I got a positive response after posting a picture of it on IG. I even had a few people say they were interested in the recipe (little did they know I didn’t use one…). So in an effort to remember what I did and share it, here’s a post with the recipe!
Fried tofu with sweet potato and lentil mash.
Darrell’s Lentil & Sweet Potato Mash
1) Chop 2 sweet potatoes and 1 carrot. Boil until very tender and then strain.
2) While the vegetables boil, sautée half an onion diced and 3-5 cloves garlic minced. I personally love garlic so feel free to add like 8 cloves, I won’t judge. Once a nice golden-brown colour, set aside.
3) Warm or sautée half a can of lentils, add salt and pepper to taste. Set aside
4) Add about 2 tbsp vegan butter to the sweet potatoes & carrots plus 1-2 tsp each of cinnamon/nutmeg/all spice/chilli powder. Mix & mash together!
5) Add cooked onions, garlic and lentils to the sweet potato mixture. Mash some more!
6) Eat away!
*I like my mash chunky, I think the different textures keeps things interesting. If you want a smoother/creamier mixture, slowly add more vegan butter and a bit of soy milk until you get the consistency you like.
*When it comes to spices, we all like different things… I personally used 2 tsp cinnamon & chilli powder, 1 tsp nutmeg and all spice. Feel free to use more, less, or none at all. You can add or use different spices that you like (rosemary and thyme are good ones too).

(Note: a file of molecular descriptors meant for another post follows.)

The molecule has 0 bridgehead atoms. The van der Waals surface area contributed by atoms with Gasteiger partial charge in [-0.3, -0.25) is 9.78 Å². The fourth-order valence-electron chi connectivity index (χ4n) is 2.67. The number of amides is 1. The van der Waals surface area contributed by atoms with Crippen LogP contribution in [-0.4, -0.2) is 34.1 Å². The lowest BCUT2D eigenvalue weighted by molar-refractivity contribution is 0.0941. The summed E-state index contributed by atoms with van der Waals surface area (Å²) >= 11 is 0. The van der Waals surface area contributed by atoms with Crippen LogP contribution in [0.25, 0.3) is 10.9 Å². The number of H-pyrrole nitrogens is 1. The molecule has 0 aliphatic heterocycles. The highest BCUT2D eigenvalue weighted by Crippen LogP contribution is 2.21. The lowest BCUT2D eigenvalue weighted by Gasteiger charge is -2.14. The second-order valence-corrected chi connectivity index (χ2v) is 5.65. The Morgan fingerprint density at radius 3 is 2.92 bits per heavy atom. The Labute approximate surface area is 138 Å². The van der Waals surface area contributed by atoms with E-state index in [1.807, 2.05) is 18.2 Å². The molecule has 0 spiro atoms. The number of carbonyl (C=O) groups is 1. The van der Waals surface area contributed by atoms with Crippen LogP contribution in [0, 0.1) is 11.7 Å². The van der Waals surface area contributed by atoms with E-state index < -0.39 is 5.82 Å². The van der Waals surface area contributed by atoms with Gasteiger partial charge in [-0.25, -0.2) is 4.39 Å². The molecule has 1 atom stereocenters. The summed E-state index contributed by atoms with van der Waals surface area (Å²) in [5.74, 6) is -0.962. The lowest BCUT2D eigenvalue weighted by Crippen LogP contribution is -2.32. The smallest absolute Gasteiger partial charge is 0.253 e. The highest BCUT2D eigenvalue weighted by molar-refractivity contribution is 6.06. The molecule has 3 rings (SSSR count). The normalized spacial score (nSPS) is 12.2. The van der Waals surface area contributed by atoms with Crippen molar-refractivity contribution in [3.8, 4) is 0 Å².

It doesn’t feel like 3.5 years have past but that’s when I first started my vegan life. I spent most of December 2013 and January 2014 watching documentaries about food and it really got me thinking about what was on my plate and going into my body. It wasn’t just all slaughterhouse documentaries. I grew up in a family where food was very important culturally, but somehow over the years it lost it’s importance on me. I was eating a lot of processed foods and had no idea what was on my plate or how it even made it’s way there. What was the story behind this meal? I think that question is how veganism made its way into my life. The more I thought about the “story” of my food, the more I didn’t want to have formerly living animals on my plate. Some vegans have labelled this as becoming conscious of your choices. By the end of that January, I made up my mind that the only way I could be truly satisfied with my meals and food choices was to become a vegan. At that time, I was also getting ready to move into my first “big boy” apartment so it was nice to have this change also be part of my new beginnings.